The department offers lower-division surveys in Western and world civilization as well as U.S. history, while upper-division offerings include a wide range of subject areas, from the ancient Near East to American family history.
Seminars and 400-level courses provide opportunities for majors to write substantial research papers and to participate in intensive reading and discussion of topics.
Graduate students enroll in 500-level courses as they pursue the MA in History.
Here's a small sampling of courses we've offered within the past few years:
Selected Courses from Previous Terms
HST 297: Gender and Film in U.S. History
This course uses film as a tool to learn about women and gender in U.S. History
and also to think about the ways in which Hollywood presents the narrative of women in history in gendered and often race- and class-specific ways.
HST 326U: Chican@ History, 1900-present
Mexican ancestry people are and have long been the second largest minority population in the United States,
and their history traces the major turning points in North American history.
HST 385U: Late Imperial Middle East
Topics include the structure and politics of the Ottoman and Qajar empires, their unequal confrontation with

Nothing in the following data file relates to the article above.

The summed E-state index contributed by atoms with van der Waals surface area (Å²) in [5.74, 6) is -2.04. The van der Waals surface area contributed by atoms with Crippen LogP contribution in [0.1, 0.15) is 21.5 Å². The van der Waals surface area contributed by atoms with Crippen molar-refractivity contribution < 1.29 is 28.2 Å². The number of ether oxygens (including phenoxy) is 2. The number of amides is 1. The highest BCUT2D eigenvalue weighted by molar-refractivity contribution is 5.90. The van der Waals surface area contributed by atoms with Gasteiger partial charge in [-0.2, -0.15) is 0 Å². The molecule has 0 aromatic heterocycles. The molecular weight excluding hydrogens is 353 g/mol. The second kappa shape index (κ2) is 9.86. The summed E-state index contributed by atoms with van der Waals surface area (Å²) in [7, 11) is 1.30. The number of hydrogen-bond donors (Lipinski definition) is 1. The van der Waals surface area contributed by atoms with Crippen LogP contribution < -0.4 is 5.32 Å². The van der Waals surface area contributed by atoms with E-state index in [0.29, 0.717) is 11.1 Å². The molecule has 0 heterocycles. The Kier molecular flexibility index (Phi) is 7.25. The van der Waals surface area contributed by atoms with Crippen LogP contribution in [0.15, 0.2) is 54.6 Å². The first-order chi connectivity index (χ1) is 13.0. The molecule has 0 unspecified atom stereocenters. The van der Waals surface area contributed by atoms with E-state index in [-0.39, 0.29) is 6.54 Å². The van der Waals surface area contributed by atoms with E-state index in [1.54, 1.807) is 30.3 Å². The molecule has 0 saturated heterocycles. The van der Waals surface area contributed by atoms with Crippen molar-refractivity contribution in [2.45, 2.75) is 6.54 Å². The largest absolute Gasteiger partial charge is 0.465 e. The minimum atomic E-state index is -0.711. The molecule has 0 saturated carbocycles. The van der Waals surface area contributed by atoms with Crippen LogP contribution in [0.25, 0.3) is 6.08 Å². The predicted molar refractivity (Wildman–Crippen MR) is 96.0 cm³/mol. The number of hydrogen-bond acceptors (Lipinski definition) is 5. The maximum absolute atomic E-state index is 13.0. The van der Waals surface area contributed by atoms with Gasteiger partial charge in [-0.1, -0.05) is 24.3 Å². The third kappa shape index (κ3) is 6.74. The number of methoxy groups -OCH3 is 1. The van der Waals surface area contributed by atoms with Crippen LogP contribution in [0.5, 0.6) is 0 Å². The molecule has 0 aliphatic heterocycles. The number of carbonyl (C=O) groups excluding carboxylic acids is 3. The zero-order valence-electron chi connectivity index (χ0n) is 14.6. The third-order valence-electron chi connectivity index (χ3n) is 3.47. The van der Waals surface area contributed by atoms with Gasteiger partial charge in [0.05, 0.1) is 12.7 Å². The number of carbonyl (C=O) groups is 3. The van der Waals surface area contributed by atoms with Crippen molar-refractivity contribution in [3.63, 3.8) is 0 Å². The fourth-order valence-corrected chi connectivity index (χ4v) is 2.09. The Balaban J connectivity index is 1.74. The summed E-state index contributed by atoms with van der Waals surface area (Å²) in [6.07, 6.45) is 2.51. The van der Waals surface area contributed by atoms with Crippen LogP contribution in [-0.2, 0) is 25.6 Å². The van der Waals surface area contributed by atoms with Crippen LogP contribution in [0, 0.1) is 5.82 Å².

European power and wealth, various projects for social and legal reform, and new ideas about political and cultural identity.
HST 390U: Topics in World History: Africa and the Transatlantic Slave Trade
The enslavement and forced migration of over 12 million people fundamentally transformed the African past
in ways that continue to reverberate in the world today.
HST 390U: Topics in World History: Energy Crises and Transitions
Energy is the basis of the world economic system and frames the experience of democracy. Energy is also the source of geopolitical tension and great power status, a space of contestation between the haves and have-nots.
HST 410: Native Women of the Pacific Northwest
This one-credit class in three sessions will provide students with a unique opportunity
to meet with historians who have written recent scholarly works on the history of Native women in the Pacific Northwest.
HST 422/522: Wartime and Postwar Japan
This course traces the history of Japan from wartime through to the postwar era (1945 to the present)
with considerable discussion of transwar continuities and discontinuities, in order to better understand the Japan of today.
HST 427/527: Topics in the History of Science: Science Fictions
This course uses several classic representations of science and scientists in literature as windows on the history of science in its social context,
such as Goethe's Faust, Shelley's Frankenstein, and Lewis' Arrowsmith.
HST 432/532: Recent American Political Culture
An exploration of changing American social values and cultural conflict since 1941, through historical scholarship, primary documents, and audio-visual
HST 468/568: History of Mexico I: Mexico Before Spain
A study of Mexico's beginnings from pre-Columbian times through the colonial period. The origins of Mexican culture, society, economy, and political institutions will be examined in the context of Hispanic and indigenous contributions.